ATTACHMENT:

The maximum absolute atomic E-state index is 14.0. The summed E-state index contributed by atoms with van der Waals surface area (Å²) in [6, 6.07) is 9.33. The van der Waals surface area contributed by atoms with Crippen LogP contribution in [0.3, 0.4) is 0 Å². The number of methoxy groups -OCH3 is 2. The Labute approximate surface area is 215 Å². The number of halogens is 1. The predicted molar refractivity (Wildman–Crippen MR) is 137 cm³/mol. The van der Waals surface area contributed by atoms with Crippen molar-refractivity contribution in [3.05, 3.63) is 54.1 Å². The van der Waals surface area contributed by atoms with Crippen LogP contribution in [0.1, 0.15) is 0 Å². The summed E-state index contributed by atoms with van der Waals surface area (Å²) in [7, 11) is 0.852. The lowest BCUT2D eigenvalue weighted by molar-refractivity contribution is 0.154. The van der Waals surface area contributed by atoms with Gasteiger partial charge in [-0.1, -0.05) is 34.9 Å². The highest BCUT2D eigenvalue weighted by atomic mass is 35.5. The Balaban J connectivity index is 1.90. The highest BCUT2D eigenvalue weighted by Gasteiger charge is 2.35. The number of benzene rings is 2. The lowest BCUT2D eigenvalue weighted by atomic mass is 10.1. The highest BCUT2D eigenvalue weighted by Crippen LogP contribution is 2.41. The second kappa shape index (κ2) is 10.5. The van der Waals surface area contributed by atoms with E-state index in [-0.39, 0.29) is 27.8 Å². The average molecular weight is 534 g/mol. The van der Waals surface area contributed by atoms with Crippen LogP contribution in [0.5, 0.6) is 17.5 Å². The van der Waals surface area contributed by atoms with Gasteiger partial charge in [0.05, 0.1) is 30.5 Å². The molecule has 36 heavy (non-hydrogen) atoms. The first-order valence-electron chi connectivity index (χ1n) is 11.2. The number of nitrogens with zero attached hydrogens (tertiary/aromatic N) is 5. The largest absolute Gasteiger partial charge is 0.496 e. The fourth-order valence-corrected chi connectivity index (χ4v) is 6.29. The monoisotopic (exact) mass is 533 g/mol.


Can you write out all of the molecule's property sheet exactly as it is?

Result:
The maximum absolute atomic E-state index is 14.0. The summed E-state index contributed by atoms with van der Waals surface area (Å²) in [6, 6.07) is 9.33. The van der Waals surface area contributed by atoms with Crippen LogP contribution in [0.3, 0.4) is 0 Å². The number of methoxy groups -OCH3 is 2. The Labute approximate surface area is 215 Å². The number of halogens is 1. The predicted molar refractivity (Wildman–Crippen MR) is 137 cm³/mol. The van der Waals surface area contributed by atoms with Crippen molar-refractivity contribution in [3.05, 3.63) is 54.1 Å². The van der Waals surface area contributed by atoms with Crippen LogP contribution in [0.1, 0.15) is 0 Å². The summed E-state index contributed by atoms with van der Waals surface area (Å²) in [7, 11) is 0.852. The lowest BCUT2D eigenvalue weighted by molar-refractivity contribution is 0.154. The van der Waals surface area contributed by atoms with Gasteiger partial charge in [-0.1, -0.05) is 34.9 Å². The highest BCUT2D eigenvalue weighted by atomic mass is 35.5. The Balaban J connectivity index is 1.90. The highest BCUT2D eigenvalue weighted by Gasteiger charge is 2.35. The number of benzene rings is 2. The lowest BCUT2D eigenvalue weighted by atomic mass is 10.1. The highest BCUT2D eigenvalue weighted by Crippen LogP contribution is 2.41. The second kappa shape index (κ2) is 10.5. The van der Waals surface area contributed by atoms with E-state index in [-0.39, 0.29) is 27.8 Å². The average molecular weight is 534 g/mol. The van der Waals surface area contributed by atoms with Crippen LogP contribution in [0.5, 0.6) is 17.5 Å². The van der Waals surface area contributed by atoms with Gasteiger partial charge in [0.05, 0.1) is 30.5 Å². The molecule has 36 heavy (non-hydrogen) atoms. The first-order valence-electron chi connectivity index (χ1n) is 11.2. The number of nitrogens with zero attached hydrogens (tertiary/aromatic N) is 5. The largest absolute Gasteiger partial charge is 0.496 e. The fourth-order valence-corrected chi connectivity index (χ4v) is 6.29. The monoisotopic (exact) mass is 533 g/mol.